Sunday, December 21, 2008

The Pleasures of a Small Kitchen

Growing up, we celebrated holidays in my grandmother's apartment, which was parked above the red brick grocery store she and my grandfather, a butcher, built in the 1940's. My grandmother was a lousy cook, but not for lack of trying. Until she died, she brought my uncle a buttered hard roll wrapped in wax paper each morning. Her workaday specialities were paste-like oatmeal and chili made with old beef pushed through a hand-cranked grinder that clipped on to the kitchen table.

For holidays, she turned up the heat, roasting gigantic turkeys or dozens of cabbage-wrapped golumpki in the oven. As seemed to be the habit with her generation, she baked everything slow and low. Ever smelled cabbage baking for four hours in a 200 degree oven? Don't.

But the greatest marvel was that she turned so much food out of her little apartment kitchen. We lived in Connecticut, where nearly everyone we knew lived in a house. An apartment was an anomaly, as was a small kitchen. Many Italian families in our town had two kitchens: one on the main floor and one in the basement.

My grandmother was the oldest daughter of a large farming family. I called my sister to double-check the number of our great-aunts and uncles, but neither of us could remember: Tadeuz, Stanislaw, Piotr, Helka--and who was that guy who lived in the attic? Alfred? Albert? A-something. Adolf!

On holidays she cooked for her children and grandchildren as well as her siblings and their children. We lit candles set into painted metal wreaths and woke up early to roll out sweet potato dough.

So it never seems like much of a feat when I cook for five or ten or twenty in my tiny San Francisco apartment. It feels normal, even preferable to one of those weirdly spacious kitchens with a dishwasher or, godforbid, adequate counter space. Cooking with friends like Sonya is a symphony, but not honeyed Debussy, more twangy, abrupt Elliott Carter, full of bumps and starts. Messy, like love, like friendship, like anything worthwhile and good.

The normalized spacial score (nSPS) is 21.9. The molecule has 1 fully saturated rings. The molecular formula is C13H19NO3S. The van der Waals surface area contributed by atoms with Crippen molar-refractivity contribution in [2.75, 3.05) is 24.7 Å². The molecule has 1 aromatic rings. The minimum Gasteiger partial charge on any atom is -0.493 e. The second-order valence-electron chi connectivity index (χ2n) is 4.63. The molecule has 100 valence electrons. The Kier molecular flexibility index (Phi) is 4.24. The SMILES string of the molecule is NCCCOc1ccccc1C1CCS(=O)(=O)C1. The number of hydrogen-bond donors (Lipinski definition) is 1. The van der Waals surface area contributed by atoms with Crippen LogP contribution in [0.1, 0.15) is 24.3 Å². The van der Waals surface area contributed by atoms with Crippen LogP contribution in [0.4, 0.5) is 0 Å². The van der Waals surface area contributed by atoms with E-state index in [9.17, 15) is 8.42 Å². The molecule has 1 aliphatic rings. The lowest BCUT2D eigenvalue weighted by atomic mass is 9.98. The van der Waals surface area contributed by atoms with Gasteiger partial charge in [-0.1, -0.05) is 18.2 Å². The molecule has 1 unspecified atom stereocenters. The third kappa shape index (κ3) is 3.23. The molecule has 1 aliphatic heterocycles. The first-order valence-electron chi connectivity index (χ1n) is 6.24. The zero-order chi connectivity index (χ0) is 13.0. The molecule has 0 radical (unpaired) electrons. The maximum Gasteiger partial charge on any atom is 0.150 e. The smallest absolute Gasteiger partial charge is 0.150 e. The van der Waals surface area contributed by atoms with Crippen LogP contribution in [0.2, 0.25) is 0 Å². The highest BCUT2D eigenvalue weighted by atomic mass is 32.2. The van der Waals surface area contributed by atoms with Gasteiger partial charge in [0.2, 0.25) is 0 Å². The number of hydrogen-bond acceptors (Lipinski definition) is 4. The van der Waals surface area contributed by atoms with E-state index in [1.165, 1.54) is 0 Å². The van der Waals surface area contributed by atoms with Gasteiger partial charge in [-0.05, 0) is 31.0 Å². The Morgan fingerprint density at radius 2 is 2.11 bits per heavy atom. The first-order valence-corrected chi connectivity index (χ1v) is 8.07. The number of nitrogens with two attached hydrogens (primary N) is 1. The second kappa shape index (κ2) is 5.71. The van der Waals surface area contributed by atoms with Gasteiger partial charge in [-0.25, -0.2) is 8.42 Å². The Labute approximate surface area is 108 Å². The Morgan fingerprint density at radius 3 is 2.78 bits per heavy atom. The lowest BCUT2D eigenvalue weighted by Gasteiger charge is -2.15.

Tuesday, December 16, 2008

Persimmon Jam with Sonya

Now a caveat: when I said in that last post that San Francisco pulled into its orbit good cooks and good eaters, and that my friends were both, one exception came to mind, and that is my very exceptional friend Sonya, with whom I cooked tonight.

Sonya is my closest friend here, and one of the dearest people I know. She is not, however, a foodie, which is one of her many charms.

Some time after we met, but before I learned that she cooked infrequently and detested sweet food, I assigned her to provide the dessert portion of a meal we were cooking at my old apartment on Liberty.

She showed up with a paper bag stuffed with two or three cartons of milk from McDonald's and a jug of Torani pumpkin syrup, the type Starbucks squirts into your latte 'round October. She scalded the milk on the stove, tipped in a bit of syrup, and served the hot, sweet milk in mugs. It was both totally insane and strikingly avant garde, a fast food version of Ferran Adria. Last week we met at a bar where she brought her dinner: two sticks of jerky wrapped in a paper towel.

So it was a surprise when tonight Sonya asked to make persimmon jam for a Montana-bound relative. She bought about eight persimmons, both Fuyu and Hachiya, from the Ferry Plaza farmer's market(which locals know to visit Tuesday, not the turista-crazed Saturday version. I asked her to pick up some lemons, sugar and canning jars, which she found at Rainbow, the co-op grocery in our neighborhood.

The sugar she bought was Rapunzel Organic Whole Cane, which imparted a dark brown color and molasses-like flavor. I read in other recipes that the persimmon's delicate flavor didn't hold up well to cooking, which was certainly the case here, though I'm not sure if it was the fault of the assertive sugar.

The night, however, was a resounding success. We bound ourselves in blankets against the weird cold--San Francisco dipped into the high 30's at night, and my windows are stuck open, so the scene's a bit like an 1880's Brooklyn tenament. Where's Jacob Riis when you need him?

Sonya gave me exactly the Christmas gift I most desired: chocolates decorated with the face of Cordozar Calvin Broadus, Jr, known to the world as Snoop Dogg, formerly of Death Row records, currently a high school football coach, and always in my heart the man who delivered the best-ever musical hat-tip to leafy greens on The Chronic:

Fallin back on that ass, with a hellafied gangsta lean
Gettin funky on the mic like a old batch of collard greens

Herewith, the recipe:

Persimmon Jam
8 persimmons (about 2 cups pulp)
1/2 c sugar (white! none of that hippie bs!)
1/2 lemon, squeezed

Peel, pit and chop persimmmons, then place in a nonreactive pan. Stir in sugar and lemon. Cook over medium heat for about 25 minutes. The mixture should boil and reduce by about 1/3. Bottle.